Getting a tattoo can be both exhilarating and nerve-racking, but to the more experienced, the pain is worth it.
A few questions can cross first-timers minds: Is it going to hurt, and where is it going to hurt the least?
Some of the most painful spots to get a tattoo are obvious. The genital region is typically a no-no, even for somebody who has had their share of tattoos. Nevertheless, tattoos in general are going to be painful because the process involves a series of needles being dragged across the skin to make sure ink stays where it’s supposed to.
Parts of the body with a large amount of veins or very little fat will hurt the most.
There are three pain levels; most discomfort, some discomfort and least discomfort.
The face, head, neck, throat, chest for men, ribcage, elbow, knee and feet are among those under the most discomfort section.
For women, the breast, stomach, lower back and upper shoulder are under some discomfort.
The outer arm, forearm, calves, shoulder and buttocks on both males and females, exhibit the least amount of discomfort.
Some, however, may disagree with the aforementioned pain levels because pain tolerance is different among the population and some may handle areas better than others.
Christina Crawford, a Pierce College Puyallup student, went under the needle for the first time in December with her artist, Colton Keough, who works at Tattoo Machine in Puyallup.
“Getting my first tattoo was not quite what I expected. I knew it wasn’t supposed to be a pleasant experience, but the type of pain was much more startling than I expected,” Crawford said. “It made me think of being slowly cut by a razorblade, except it was something I could tolerate for four hours. The worst parts were the parts that went over bone, like my spine, and also the right side of my spine, I’m right-handed. Apparently there are a lot more nerves on the side of your dominant hand.”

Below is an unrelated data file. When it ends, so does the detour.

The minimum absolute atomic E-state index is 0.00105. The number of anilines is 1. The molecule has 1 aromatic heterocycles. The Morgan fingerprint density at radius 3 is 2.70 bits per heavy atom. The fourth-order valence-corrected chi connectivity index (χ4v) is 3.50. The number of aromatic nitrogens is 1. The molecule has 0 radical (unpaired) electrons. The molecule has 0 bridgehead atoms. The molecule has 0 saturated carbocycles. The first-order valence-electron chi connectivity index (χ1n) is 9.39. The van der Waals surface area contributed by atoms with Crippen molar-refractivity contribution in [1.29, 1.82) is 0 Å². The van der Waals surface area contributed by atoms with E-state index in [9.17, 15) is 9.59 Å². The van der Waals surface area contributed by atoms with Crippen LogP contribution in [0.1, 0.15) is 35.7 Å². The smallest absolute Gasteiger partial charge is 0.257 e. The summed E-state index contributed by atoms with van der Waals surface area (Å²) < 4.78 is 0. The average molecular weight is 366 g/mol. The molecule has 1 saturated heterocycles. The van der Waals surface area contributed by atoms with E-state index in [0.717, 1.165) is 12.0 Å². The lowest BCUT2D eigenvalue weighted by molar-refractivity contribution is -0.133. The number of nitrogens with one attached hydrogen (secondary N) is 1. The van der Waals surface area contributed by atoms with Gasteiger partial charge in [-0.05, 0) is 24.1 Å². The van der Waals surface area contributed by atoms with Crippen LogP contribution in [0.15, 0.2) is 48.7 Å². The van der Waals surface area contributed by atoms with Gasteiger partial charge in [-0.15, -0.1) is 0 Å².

Tattoos can be a great form of expression, but an expensive one.
Make sure to always research the tattoo shop and the artists themselves. Also, never feel bad about asking an artist or three to draw up something and decide they aren’t the particular artist for that style of tattoo.
“My tattoo artist did a great job drawing and refining the design, and gave a lot of attention to detail when applying it to my skin,” Crawford said. “The pain does become more difficult to handle over time, so be prepared to take breaks or know how long you can be under the needle.”
Another great piece of advice is to not jump into a tattoo, because regret and removal of a tattoo aren’t fun experiences and usually end up being more expensive than the tattoo itself.
Figure out a tattoo that would fit on the body and wait. Give it six months or a year before getting it done. If the urge for the tattoo is as strong as it was in the beginning, then the tattoo was meant to be.
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